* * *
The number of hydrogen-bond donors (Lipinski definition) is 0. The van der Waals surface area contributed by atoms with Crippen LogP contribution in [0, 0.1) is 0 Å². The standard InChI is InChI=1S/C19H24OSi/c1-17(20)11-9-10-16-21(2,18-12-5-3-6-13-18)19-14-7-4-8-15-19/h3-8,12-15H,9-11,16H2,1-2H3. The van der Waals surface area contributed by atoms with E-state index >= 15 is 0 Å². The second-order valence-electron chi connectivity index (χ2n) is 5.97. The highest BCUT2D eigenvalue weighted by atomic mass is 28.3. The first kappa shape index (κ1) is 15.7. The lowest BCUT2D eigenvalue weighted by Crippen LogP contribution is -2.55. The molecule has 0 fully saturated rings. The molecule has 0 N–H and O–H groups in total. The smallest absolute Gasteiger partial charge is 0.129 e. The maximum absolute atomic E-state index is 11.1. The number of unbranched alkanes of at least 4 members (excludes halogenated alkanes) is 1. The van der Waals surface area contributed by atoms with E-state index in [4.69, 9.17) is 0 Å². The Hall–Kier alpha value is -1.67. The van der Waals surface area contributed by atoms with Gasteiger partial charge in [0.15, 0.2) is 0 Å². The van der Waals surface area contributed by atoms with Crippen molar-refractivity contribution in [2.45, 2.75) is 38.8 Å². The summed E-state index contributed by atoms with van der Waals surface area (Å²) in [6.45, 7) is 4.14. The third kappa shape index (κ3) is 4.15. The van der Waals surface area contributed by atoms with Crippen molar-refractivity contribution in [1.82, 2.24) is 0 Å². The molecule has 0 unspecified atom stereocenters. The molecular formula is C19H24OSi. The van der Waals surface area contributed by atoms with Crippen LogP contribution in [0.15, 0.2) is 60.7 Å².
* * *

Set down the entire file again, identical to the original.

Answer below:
The number of hydrogen-bond donors (Lipinski definition) is 0. The van der Waals surface area contributed by atoms with Crippen LogP contribution in [0, 0.1) is 0 Å². The standard InChI is InChI=1S/C19H24OSi/c1-17(20)11-9-10-16-21(2,18-12-5-3-6-13-18)19-14-7-4-8-15-19/h3-8,12-15H,9-11,16H2,1-2H3. The van der Waals surface area contributed by atoms with E-state index >= 15 is 0 Å². The second-order valence-electron chi connectivity index (χ2n) is 5.97. The highest BCUT2D eigenvalue weighted by atomic mass is 28.3. The first kappa shape index (κ1) is 15.7. The lowest BCUT2D eigenvalue weighted by Crippen LogP contribution is -2.55. The molecule has 0 fully saturated rings. The molecule has 0 N–H and O–H groups in total. The smallest absolute Gasteiger partial charge is 0.129 e. The maximum absolute atomic E-state index is 11.1. The number of unbranched alkanes of at least 4 members (excludes halogenated alkanes) is 1. The van der Waals surface area contributed by atoms with E-state index in [4.69, 9.17) is 0 Å². The Hall–Kier alpha value is -1.67. The van der Waals surface area contributed by atoms with Gasteiger partial charge in [0.15, 0.2) is 0 Å². The van der Waals surface area contributed by atoms with Crippen molar-refractivity contribution in [2.45, 2.75) is 38.8 Å². The summed E-state index contributed by atoms with van der Waals surface area (Å²) in [6.45, 7) is 4.14. The third kappa shape index (κ3) is 4.15. The van der Waals surface area contributed by atoms with Crippen molar-refractivity contribution in [1.82, 2.24) is 0 Å². The molecule has 0 unspecified atom stereocenters. The molecular formula is C19H24OSi. The van der Waals surface area contributed by atoms with Crippen LogP contribution in [0.15, 0.2) is 60.7 Å².